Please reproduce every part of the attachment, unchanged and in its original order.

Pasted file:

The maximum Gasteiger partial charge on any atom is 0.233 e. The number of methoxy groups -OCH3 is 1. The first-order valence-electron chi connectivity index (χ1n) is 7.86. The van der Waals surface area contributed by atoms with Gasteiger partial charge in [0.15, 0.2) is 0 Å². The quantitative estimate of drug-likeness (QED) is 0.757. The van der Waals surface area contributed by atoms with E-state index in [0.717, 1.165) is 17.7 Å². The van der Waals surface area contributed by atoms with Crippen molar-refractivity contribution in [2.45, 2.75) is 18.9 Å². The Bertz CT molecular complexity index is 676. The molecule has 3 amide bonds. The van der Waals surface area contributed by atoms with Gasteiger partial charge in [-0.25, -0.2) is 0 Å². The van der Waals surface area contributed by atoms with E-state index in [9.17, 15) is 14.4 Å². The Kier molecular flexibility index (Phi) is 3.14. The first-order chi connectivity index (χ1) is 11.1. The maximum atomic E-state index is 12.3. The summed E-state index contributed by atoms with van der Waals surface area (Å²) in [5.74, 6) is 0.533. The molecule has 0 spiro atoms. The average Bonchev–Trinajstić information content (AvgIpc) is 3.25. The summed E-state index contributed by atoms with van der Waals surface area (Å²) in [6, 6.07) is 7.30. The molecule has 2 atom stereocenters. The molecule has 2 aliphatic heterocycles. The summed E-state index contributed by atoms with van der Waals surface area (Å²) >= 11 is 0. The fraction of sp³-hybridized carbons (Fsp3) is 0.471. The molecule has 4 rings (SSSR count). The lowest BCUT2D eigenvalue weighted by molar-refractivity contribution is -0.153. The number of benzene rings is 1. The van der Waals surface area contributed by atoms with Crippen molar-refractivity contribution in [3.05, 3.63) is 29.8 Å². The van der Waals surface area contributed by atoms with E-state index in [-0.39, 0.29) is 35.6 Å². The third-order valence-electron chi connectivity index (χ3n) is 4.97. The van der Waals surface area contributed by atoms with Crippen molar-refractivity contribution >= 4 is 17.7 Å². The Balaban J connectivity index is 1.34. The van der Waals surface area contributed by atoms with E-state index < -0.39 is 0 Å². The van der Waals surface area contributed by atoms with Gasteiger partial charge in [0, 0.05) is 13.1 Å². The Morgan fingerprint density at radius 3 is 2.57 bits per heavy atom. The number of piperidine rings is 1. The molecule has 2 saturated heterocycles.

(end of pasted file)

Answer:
The maximum Gasteiger partial charge on any atom is 0.233 e. The number of methoxy groups -OCH3 is 1. The first-order valence-electron chi connectivity index (χ1n) is 7.86. The van der Waals surface area contributed by atoms with Gasteiger partial charge in [0.15, 0.2) is 0 Å². The quantitative estimate of drug-likeness (QED) is 0.757. The van der Waals surface area contributed by atoms with E-state index in [0.717, 1.165) is 17.7 Å². The van der Waals surface area contributed by atoms with Crippen molar-refractivity contribution in [2.45, 2.75) is 18.9 Å². The Bertz CT molecular complexity index is 676. The molecule has 3 amide bonds. The van der Waals surface area contributed by atoms with Gasteiger partial charge in [-0.25, -0.2) is 0 Å². The van der Waals surface area contributed by atoms with E-state index in [9.17, 15) is 14.4 Å². The Kier molecular flexibility index (Phi) is 3.14. The first-order chi connectivity index (χ1) is 11.1. The maximum atomic E-state index is 12.3. The summed E-state index contributed by atoms with van der Waals surface area (Å²) in [5.74, 6) is 0.533. The molecule has 0 spiro atoms. The average Bonchev–Trinajstić information content (AvgIpc) is 3.25. The summed E-state index contributed by atoms with van der Waals surface area (Å²) in [6, 6.07) is 7.30. The molecule has 2 atom stereocenters. The molecule has 2 aliphatic heterocycles. The summed E-state index contributed by atoms with van der Waals surface area (Å²) >= 11 is 0. The fraction of sp³-hybridized carbons (Fsp3) is 0.471. The molecule has 4 rings (SSSR count). The lowest BCUT2D eigenvalue weighted by molar-refractivity contribution is -0.153. The number of benzene rings is 1. The van der Waals surface area contributed by atoms with Crippen molar-refractivity contribution in [3.05, 3.63) is 29.8 Å². The van der Waals surface area contributed by atoms with E-state index in [-0.39, 0.29) is 35.6 Å². The third-order valence-electron chi connectivity index (χ3n) is 4.97. The van der Waals surface area contributed by atoms with Crippen molar-refractivity contribution >= 4 is 17.7 Å². The Balaban J connectivity index is 1.34. The van der Waals surface area contributed by atoms with E-state index < -0.39 is 0 Å². The van der Waals surface area contributed by atoms with Gasteiger partial charge in [0, 0.05) is 13.1 Å². The Morgan fingerprint density at radius 3 is 2.57 bits per heavy atom. The number of piperidine rings is 1. The molecule has 2 saturated heterocycles.